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SEEN AND HEARD INTERNATIONAL CONCERT REVIEW
Debussy, Ravel, and Ligeti: Robert Chen (violin), Pierre Boulez (conductor), Chicago Symphony Orchestra, Symphony Center, Chicago, 26.11.2010 (JLZ)
Claude Debussy: Symphonic Fragments from The Martyrdom of St. Sebastian
György Ligeti: Violin Concerto (revised version)
Maurice Ravel: Mother Goose Suite
Claude Debussy: La Mer
Friday evening’s concert by the Chicago Symphony Orchestra, conducted by Pierre Boulez, was exceptional both for the exquisite rendering of the familiar, and the persuasive execution of the unfamiliar. The program opened with the set of four Symphonic Fragments from The Martrydom of St. Sebastian, a suite of movements from the incidental music Claude Debussy composed for a production of Gabriele D’Annunzio’s play, originally choreographed by Michel Fokine. While some conductors treat this music as mere atmosphere, Boulez’s vivid reading brought out the details of Debussy’s careful orchestration, with the CSO’s finesse making his timbres and textures readily apparent.
Yet the performance of Ligeti’s complex Violin Concerto (a CSO premiere in its revised, five-movement version), with Robert Chen on solo violin, was extraordinary for the intensity of the musical involvement, the precision, and the sense of immediacy conveyed. As much as the audience appreciates the finesse that the CSO contributes to familiar scores, that quality is all the more impressive in unfamiliar efforts like this. Written in 1992 and meticulously structured in arch form, the concerto makes use of various musical styles and non-traditional instruments, like the ocarinas played by some of the woodwinds, as well as an extended percussion section. Chen gave an intense and impassioned performance in a work that is virtuosically demanding, and the result was a powerful experience.
In the second half Boulez gave a masterful interpretation of Ravel’s familiar Mother Goose Suite. His sense of balance and tone color gave shape to the music from the start. In fact, Boulez’s interpretation of the third movement, “Empress of the Pagodas,” made audible distinctions between the traditional Western structure and the passages of Orientalism, when Ravel chooses specific sounds associated with the East (without resorting to cliché or caricature). The final movement, “The Enchanted Garden,” brought the piece to a satisfying conclusion, with the rich scoring building to the climax.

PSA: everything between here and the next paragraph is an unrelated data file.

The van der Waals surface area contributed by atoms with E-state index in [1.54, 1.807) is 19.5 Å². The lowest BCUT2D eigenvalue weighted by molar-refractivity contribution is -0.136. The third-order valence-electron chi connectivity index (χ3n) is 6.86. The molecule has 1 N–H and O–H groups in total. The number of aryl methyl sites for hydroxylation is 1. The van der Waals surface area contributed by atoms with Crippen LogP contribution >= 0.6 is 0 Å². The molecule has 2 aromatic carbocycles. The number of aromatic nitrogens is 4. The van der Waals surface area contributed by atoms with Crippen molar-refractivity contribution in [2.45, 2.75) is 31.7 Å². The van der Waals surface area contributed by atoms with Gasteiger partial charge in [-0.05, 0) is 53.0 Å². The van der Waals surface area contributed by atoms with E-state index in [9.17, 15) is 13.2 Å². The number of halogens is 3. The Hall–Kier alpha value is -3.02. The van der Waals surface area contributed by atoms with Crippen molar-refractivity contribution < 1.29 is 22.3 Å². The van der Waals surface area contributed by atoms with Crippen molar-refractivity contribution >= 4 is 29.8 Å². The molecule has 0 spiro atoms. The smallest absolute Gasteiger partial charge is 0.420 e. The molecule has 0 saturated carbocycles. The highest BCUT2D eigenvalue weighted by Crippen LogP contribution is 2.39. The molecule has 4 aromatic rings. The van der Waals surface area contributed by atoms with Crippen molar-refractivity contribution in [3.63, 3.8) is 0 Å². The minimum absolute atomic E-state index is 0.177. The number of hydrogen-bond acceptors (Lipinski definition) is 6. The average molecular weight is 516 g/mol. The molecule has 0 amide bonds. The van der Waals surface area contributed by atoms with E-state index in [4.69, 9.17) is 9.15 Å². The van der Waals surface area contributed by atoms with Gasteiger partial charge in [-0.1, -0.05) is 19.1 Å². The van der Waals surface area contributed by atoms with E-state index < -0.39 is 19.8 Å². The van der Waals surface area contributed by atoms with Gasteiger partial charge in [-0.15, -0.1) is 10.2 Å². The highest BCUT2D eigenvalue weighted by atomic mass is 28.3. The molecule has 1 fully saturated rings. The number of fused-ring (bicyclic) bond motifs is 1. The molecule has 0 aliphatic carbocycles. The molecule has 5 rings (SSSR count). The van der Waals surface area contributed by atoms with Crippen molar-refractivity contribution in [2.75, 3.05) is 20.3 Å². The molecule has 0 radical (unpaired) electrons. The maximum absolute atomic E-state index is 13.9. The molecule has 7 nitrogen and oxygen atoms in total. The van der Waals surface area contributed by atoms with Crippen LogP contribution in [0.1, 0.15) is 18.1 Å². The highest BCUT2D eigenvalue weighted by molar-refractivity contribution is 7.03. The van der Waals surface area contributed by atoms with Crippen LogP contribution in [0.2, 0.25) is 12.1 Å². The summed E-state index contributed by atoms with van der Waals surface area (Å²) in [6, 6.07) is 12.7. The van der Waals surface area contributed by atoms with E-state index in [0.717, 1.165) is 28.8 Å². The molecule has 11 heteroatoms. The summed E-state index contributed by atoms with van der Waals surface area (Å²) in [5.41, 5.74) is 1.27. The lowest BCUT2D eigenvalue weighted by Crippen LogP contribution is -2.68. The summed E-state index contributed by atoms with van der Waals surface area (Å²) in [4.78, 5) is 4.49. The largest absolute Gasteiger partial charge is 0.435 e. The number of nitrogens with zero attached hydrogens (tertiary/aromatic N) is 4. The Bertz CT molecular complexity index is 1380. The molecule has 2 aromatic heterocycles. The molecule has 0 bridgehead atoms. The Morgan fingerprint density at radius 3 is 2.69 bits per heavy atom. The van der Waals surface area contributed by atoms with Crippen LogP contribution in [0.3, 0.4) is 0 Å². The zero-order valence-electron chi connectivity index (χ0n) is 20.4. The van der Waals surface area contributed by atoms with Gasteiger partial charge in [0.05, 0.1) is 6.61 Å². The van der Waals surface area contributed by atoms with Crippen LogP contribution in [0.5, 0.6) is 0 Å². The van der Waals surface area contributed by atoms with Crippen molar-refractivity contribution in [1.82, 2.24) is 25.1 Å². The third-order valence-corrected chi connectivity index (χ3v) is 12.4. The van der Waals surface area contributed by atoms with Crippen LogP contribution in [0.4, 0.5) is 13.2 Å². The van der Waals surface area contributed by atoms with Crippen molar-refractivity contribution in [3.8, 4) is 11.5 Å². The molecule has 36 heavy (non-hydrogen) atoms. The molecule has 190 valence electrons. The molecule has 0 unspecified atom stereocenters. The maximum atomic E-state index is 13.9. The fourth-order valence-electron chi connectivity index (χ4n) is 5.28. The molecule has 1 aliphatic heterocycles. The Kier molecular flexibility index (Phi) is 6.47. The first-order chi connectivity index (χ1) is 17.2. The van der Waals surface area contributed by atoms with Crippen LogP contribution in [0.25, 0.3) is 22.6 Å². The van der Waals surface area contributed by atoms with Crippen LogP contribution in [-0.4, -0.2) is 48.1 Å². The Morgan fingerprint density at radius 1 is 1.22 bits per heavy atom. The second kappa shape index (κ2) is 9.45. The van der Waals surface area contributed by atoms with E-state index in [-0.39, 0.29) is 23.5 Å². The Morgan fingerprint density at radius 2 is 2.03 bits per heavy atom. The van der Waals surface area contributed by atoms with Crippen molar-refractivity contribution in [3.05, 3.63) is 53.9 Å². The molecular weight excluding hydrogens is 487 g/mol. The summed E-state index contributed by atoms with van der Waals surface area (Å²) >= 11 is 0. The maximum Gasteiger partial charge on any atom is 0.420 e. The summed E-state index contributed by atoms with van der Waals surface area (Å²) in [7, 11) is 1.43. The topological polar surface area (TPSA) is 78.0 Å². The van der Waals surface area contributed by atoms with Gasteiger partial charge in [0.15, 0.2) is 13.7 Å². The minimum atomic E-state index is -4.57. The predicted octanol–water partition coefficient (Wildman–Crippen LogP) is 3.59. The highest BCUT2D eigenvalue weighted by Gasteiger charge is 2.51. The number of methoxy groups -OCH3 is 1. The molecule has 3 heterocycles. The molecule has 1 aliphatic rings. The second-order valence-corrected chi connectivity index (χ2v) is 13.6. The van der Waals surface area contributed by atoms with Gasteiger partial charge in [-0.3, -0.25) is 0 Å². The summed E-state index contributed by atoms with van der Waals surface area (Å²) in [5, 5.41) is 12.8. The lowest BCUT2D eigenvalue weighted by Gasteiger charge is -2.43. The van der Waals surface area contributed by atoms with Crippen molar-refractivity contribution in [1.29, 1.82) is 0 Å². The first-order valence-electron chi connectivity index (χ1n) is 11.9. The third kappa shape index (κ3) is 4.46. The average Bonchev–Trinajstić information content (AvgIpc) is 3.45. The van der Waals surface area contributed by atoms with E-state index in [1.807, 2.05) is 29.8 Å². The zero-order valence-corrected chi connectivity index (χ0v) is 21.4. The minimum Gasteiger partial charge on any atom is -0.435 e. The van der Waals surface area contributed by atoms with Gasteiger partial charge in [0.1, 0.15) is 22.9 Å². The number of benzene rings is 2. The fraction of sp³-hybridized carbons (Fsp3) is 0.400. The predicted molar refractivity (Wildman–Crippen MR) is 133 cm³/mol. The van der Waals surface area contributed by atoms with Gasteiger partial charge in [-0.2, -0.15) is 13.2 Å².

Boulez concluded with an equally impressive performance of Debussy’s La Mer, an interpretation distinguished by its focus and integration. The strings were particularly cohesive, not only through bowings and articulations, but with a consistent color that brought out the composer’s details. The cellos were notable, especially in the seating pattern used this evening: the first and second violins were across from each other on the stage, rather than adjacent to each other as is customary in Symphony Center. Likewise, the woodwinds brought a polish and precision that is evident in the notation, but not always audible to the listener. Yet the core of this interpretation is Boulez, whose sense of structure in Debussy is authoritative; the three movements were distinct—yet in Boulez’s vision, well-integrated.
The audience responded enthusiastically—including to Ligeti’s powerful concerto—and it is worth noting that, at the very beginning of the concert, the CSO stood to greet Boulez upon his entrance. Such overt public gestures, not to mention the quality of playing in every movement, attested to the responsiveness and versatility of the Chicago ensemble.
James L. Zychowicz